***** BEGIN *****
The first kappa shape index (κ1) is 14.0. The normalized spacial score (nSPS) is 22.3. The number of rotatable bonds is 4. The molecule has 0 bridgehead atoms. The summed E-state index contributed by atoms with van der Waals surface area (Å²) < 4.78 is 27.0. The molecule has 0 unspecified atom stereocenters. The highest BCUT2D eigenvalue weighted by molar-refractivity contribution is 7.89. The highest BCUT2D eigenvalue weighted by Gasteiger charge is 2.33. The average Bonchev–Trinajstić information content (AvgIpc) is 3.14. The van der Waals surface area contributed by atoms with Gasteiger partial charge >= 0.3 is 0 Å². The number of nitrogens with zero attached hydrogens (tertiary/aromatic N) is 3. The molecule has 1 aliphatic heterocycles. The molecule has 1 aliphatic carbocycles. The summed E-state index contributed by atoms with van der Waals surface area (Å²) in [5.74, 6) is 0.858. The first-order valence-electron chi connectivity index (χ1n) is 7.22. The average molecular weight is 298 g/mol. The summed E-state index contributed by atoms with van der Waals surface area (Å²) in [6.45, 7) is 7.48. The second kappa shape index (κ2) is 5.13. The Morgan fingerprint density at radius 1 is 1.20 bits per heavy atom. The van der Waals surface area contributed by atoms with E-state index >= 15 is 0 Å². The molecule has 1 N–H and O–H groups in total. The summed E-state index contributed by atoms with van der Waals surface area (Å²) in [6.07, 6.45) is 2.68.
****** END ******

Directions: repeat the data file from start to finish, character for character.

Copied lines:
The first kappa shape index (κ1) is 14.0. The normalized spacial score (nSPS) is 22.3. The number of rotatable bonds is 4. The molecule has 0 bridgehead atoms. The summed E-state index contributed by atoms with van der Waals surface area (Å²) < 4.78 is 27.0. The molecule has 0 unspecified atom stereocenters. The highest BCUT2D eigenvalue weighted by molar-refractivity contribution is 7.89. The highest BCUT2D eigenvalue weighted by Gasteiger charge is 2.33. The average Bonchev–Trinajstić information content (AvgIpc) is 3.14. The van der Waals surface area contributed by atoms with Gasteiger partial charge >= 0.3 is 0 Å². The number of nitrogens with zero attached hydrogens (tertiary/aromatic N) is 3. The molecule has 1 aliphatic heterocycles. The molecule has 1 aliphatic carbocycles. The summed E-state index contributed by atoms with van der Waals surface area (Å²) in [5.74, 6) is 0.858. The first-order valence-electron chi connectivity index (χ1n) is 7.22. The average molecular weight is 298 g/mol. The summed E-state index contributed by atoms with van der Waals surface area (Å²) in [6.45, 7) is 7.48. The second kappa shape index (κ2) is 5.13. The Morgan fingerprint density at radius 1 is 1.20 bits per heavy atom. The van der Waals surface area contributed by atoms with E-state index >= 15 is 0 Å². The molecule has 1 N–H and O–H groups in total. The summed E-state index contributed by atoms with van der Waals surface area (Å²) in [6.07, 6.45) is 2.68.